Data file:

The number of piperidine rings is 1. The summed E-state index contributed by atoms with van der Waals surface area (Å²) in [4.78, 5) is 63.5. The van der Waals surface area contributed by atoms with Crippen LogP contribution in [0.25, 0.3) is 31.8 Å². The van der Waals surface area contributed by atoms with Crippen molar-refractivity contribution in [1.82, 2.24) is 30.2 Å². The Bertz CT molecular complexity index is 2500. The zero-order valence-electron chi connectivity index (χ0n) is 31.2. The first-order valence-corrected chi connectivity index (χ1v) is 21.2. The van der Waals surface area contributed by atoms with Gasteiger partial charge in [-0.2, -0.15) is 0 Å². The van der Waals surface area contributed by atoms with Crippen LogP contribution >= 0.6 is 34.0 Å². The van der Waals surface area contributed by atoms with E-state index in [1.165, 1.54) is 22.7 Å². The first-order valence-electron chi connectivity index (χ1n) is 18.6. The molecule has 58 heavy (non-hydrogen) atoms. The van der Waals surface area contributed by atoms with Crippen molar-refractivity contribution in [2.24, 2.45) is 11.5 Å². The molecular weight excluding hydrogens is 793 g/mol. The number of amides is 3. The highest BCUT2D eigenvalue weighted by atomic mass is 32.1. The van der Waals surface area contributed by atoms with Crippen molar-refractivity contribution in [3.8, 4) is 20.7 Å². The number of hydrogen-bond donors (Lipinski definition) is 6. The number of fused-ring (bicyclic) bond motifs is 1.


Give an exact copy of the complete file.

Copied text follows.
The number of piperidine rings is 1. The summed E-state index contributed by atoms with van der Waals surface area (Å²) in [4.78, 5) is 63.5. The van der Waals surface area contributed by atoms with Crippen LogP contribution in [0.25, 0.3) is 31.8 Å². The van der Waals surface area contributed by atoms with Crippen molar-refractivity contribution in [1.82, 2.24) is 30.2 Å². The Bertz CT molecular complexity index is 2500. The zero-order valence-electron chi connectivity index (χ0n) is 31.2. The first-order valence-corrected chi connectivity index (χ1v) is 21.2. The van der Waals surface area contributed by atoms with Gasteiger partial charge in [-0.2, -0.15) is 0 Å². The van der Waals surface area contributed by atoms with Crippen LogP contribution >= 0.6 is 34.0 Å². The van der Waals surface area contributed by atoms with E-state index in [1.165, 1.54) is 22.7 Å². The first-order valence-electron chi connectivity index (χ1n) is 18.6. The molecule has 58 heavy (non-hydrogen) atoms. The van der Waals surface area contributed by atoms with Crippen molar-refractivity contribution in [2.24, 2.45) is 11.5 Å². The molecular weight excluding hydrogens is 793 g/mol. The number of amides is 3. The highest BCUT2D eigenvalue weighted by atomic mass is 32.1. The van der Waals surface area contributed by atoms with Crippen molar-refractivity contribution in [3.8, 4) is 20.7 Å². The number of hydrogen-bond donors (Lipinski definition) is 6. The number of fused-ring (bicyclic) bond motifs is 1.